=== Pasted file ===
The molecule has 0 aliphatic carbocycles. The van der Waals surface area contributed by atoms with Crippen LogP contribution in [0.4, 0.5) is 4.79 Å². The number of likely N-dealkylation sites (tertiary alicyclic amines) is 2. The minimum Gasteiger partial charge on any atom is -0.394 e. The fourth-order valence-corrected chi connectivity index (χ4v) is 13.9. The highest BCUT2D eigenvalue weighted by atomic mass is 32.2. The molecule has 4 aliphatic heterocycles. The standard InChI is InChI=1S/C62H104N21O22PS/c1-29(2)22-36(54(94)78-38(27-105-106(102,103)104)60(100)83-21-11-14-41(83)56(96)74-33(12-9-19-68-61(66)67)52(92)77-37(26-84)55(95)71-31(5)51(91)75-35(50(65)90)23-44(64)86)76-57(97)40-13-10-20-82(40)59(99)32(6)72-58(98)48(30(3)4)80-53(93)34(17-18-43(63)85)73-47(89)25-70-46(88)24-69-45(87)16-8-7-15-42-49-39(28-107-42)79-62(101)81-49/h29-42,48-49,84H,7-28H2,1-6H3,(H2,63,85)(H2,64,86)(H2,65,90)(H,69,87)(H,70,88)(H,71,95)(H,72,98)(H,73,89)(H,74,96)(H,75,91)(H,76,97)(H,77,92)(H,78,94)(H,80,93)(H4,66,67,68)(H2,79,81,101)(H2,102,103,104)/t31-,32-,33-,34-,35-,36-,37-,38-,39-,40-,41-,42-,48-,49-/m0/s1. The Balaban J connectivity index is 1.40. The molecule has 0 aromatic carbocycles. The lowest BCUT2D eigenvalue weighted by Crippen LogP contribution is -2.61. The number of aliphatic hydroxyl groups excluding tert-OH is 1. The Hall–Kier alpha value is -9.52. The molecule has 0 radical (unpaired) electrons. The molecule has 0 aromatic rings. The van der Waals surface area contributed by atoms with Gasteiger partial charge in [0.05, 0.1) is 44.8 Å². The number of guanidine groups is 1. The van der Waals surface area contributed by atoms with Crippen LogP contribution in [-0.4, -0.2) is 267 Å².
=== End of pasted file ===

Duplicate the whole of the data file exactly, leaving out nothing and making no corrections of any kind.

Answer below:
The molecule has 0 aliphatic carbocycles. The van der Waals surface area contributed by atoms with Crippen LogP contribution in [0.4, 0.5) is 4.79 Å². The number of likely N-dealkylation sites (tertiary alicyclic amines) is 2. The minimum Gasteiger partial charge on any atom is -0.394 e. The fourth-order valence-corrected chi connectivity index (χ4v) is 13.9. The highest BCUT2D eigenvalue weighted by atomic mass is 32.2. The molecule has 4 aliphatic heterocycles. The standard InChI is InChI=1S/C62H104N21O22PS/c1-29(2)22-36(54(94)78-38(27-105-106(102,103)104)60(100)83-21-11-14-41(83)56(96)74-33(12-9-19-68-61(66)67)52(92)77-37(26-84)55(95)71-31(5)51(91)75-35(50(65)90)23-44(64)86)76-57(97)40-13-10-20-82(40)59(99)32(6)72-58(98)48(30(3)4)80-53(93)34(17-18-43(63)85)73-47(89)25-70-46(88)24-69-45(87)16-8-7-15-42-49-39(28-107-42)79-62(101)81-49/h29-42,48-49,84H,7-28H2,1-6H3,(H2,63,85)(H2,64,86)(H2,65,90)(H,69,87)(H,70,88)(H,71,95)(H,72,98)(H,73,89)(H,74,96)(H,75,91)(H,76,97)(H,77,92)(H,78,94)(H,80,93)(H4,66,67,68)(H2,79,81,101)(H2,102,103,104)/t31-,32-,33-,34-,35-,36-,37-,38-,39-,40-,41-,42-,48-,49-/m0/s1. The Balaban J connectivity index is 1.40. The molecule has 0 aromatic carbocycles. The lowest BCUT2D eigenvalue weighted by Crippen LogP contribution is -2.61. The number of aliphatic hydroxyl groups excluding tert-OH is 1. The Hall–Kier alpha value is -9.52. The molecule has 0 radical (unpaired) electrons. The molecule has 0 aromatic rings. The van der Waals surface area contributed by atoms with Gasteiger partial charge in [0.05, 0.1) is 44.8 Å². The number of guanidine groups is 1. The van der Waals surface area contributed by atoms with Crippen LogP contribution in [-0.4, -0.2) is 267 Å².